Here are some of our favorite dog life jackets:
Frisco Ripstop Dog Life Jacket
- Outfitted with a top handle so you can quickly grab your dog in an emergency
- Has three adjustable straps with easy access side-release buckles
- Available in five sizes, from $17.99
Outward Hound Dog Life Jacket
- Features a front under-the-neck float to comfortably keep your dog’s head above water
- Contains foam neoprene side panels for maximum buoyancy
- Available in five sizes, from $22.99
4Teach Your Dog to Enter—and Exit—the Pool
Part of keeping your dog safe is ensuring they know how to get in—and especially how to get out.
“Stairs are the best for pet entry and exit,” says Dr. Coger, who points out that pool ladders can be much harder to navigate than pool steps. Dogs who cannot exit a pool will begin to panic and are at risk for drowning.
Dr. Sterk notes that it can be a little difficult to teach your dog to exit the pool, but just keep repeating the process of walking them out at the steps.
You can even get a special dog pool ramp that can be used so your dog is always able to get in and out of the pool safely. Many have ridges that allow your dog’s paws to grip onto them.
As you know, pool water doesn’t stay clean on its own. Chlorine is used to keep the water clear and free of microorganisms. And while chlorinated pools are generally safe for dogs for short periods of time, chlorine can have negative impacts on your dog if ingested or exposed to concentrated chlorine tablets used to maintain non-saltwater pools. (So, always keep pool supplies safe from your dog’s reach!)
Here’s how chlorine can affect your dog:
It can aggravate and irritate their ears, eyes and skin.
Chlorine can aggravate a dog’s ears and eyes and can also cause skin irritation. Like humans, some dogs are more sensitive than others to chlorine. Therefore, it’s important to rinse your dog off with fresh water when she’s done playing in the pool.
When your dog’s ears remain wet for an extended period of time, they can develop an ear infection. Once pool time is over, be sure to provide proper dog ear care. Give the inside of their ears a gentle rub with a dry towel to make sure you get rid of potential trapped water and moisture.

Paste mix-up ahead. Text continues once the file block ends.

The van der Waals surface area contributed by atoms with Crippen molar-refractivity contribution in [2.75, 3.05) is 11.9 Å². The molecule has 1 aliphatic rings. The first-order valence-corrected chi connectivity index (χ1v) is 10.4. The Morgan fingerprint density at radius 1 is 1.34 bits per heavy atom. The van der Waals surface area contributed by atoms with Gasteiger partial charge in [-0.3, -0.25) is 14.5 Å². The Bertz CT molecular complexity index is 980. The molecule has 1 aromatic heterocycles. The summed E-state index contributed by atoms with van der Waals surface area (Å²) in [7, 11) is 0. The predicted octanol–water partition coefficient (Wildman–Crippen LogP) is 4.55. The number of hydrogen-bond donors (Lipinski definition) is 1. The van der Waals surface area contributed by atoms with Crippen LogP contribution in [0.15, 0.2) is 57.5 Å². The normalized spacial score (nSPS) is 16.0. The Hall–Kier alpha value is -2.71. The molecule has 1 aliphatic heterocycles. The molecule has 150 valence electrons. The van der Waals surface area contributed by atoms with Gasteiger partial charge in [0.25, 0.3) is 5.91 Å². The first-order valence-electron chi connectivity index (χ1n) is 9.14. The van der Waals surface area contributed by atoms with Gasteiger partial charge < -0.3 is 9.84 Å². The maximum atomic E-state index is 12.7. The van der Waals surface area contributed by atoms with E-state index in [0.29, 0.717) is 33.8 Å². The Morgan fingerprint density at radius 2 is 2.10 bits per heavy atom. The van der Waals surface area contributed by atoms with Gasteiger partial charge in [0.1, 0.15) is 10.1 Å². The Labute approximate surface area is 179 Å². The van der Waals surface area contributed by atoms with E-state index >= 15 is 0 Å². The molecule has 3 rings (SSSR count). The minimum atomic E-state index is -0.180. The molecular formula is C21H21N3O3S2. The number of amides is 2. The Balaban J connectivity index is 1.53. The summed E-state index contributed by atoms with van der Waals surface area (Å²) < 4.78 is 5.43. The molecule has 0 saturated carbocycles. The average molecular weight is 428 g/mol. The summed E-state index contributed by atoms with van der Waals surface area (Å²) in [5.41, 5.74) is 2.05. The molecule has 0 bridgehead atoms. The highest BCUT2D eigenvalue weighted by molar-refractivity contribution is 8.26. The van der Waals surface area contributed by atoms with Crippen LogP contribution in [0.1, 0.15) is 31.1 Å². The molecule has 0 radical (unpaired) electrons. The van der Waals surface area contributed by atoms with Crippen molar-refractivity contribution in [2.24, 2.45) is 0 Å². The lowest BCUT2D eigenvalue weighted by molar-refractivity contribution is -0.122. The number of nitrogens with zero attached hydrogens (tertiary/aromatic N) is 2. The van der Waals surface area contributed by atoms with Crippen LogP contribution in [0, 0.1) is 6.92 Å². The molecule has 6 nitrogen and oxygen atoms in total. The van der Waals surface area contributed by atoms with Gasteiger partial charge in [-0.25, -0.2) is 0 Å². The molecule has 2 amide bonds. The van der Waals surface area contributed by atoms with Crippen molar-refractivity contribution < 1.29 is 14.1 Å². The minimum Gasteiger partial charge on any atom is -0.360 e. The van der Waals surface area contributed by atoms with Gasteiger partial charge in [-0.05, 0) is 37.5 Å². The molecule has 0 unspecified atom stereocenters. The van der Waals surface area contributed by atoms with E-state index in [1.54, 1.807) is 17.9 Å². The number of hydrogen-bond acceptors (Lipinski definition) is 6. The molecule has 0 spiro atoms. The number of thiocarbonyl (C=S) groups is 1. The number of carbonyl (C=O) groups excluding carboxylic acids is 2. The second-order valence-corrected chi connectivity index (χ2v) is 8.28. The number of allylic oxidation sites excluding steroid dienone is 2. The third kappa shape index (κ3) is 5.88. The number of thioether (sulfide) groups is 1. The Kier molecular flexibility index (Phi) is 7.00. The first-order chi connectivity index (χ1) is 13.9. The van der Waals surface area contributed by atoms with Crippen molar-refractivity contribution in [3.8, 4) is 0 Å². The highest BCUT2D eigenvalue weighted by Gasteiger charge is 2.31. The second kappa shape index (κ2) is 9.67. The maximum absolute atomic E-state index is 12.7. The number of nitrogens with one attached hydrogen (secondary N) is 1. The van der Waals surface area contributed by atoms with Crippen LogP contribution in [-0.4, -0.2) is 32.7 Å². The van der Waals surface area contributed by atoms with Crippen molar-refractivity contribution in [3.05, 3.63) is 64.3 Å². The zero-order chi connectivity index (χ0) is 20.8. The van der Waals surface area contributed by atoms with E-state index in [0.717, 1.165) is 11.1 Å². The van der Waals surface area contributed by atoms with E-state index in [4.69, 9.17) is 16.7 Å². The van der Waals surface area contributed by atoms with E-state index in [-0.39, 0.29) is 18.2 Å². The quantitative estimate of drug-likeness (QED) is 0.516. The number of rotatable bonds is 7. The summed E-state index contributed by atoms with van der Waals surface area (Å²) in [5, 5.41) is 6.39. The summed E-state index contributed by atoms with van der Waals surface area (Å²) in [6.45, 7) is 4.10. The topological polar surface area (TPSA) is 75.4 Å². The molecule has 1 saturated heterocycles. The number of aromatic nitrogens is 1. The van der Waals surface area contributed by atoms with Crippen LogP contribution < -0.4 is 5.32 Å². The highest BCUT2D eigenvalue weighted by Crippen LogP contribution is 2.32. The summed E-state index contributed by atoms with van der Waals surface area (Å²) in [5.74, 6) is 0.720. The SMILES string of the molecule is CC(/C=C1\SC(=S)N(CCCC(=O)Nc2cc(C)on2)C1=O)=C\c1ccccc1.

It can lead to GI upset.
Drinking too much chlorinated pool water can make a dog sick.
“A couple licks may be harmless, but more than that can cause some gastrointestinal upset, leading to vomiting and diarrhea,” Dr. Sterk says.
“This happens more when dogs are extremely excited about swimming, are retrieving toys or are overly fatigued,” adds Dr. Coger.
Do your best to discourage your dog from drinking the pool water. This is another reason close supervision during pooltime is important.
It can cause bloat.
Bloat is a condition where the dog’s stomach becomes excessively inflated with gas. In severe cases, the dog’s stomach can twist. Bloat is always a medical emergency and it can be deadly.
“Excessive water swallowing is associated with bloat,” Dr. Coger says.
Bloat can also occur from consuming too much water in a saltwater pool, as the issue is the volume of water consumed, not what the water contains.
“Should a dog’s abdomen look distended, he seems uncomfortable, or he’s trying to vomit with nothing coming up, seek vet care immediately,” Dr. Coger cautions.
It’s the most basic of dog pool safety tips, but it’s the most important part of swimming pool safety.
“Always keep an eye on your dogs when around a pool, especially if the area around the pool is wet and slippery, as they can easily fall in when walking around the pool area,” Dr. Sterk says.
Never leave your dog in the pool unsupervised. Dogs who love swimming will play in the pool until they’re close to exhaustion. Always stay with your dog as they swim, and be sure they take regular breaks on land.
More summer safety tips for dogs: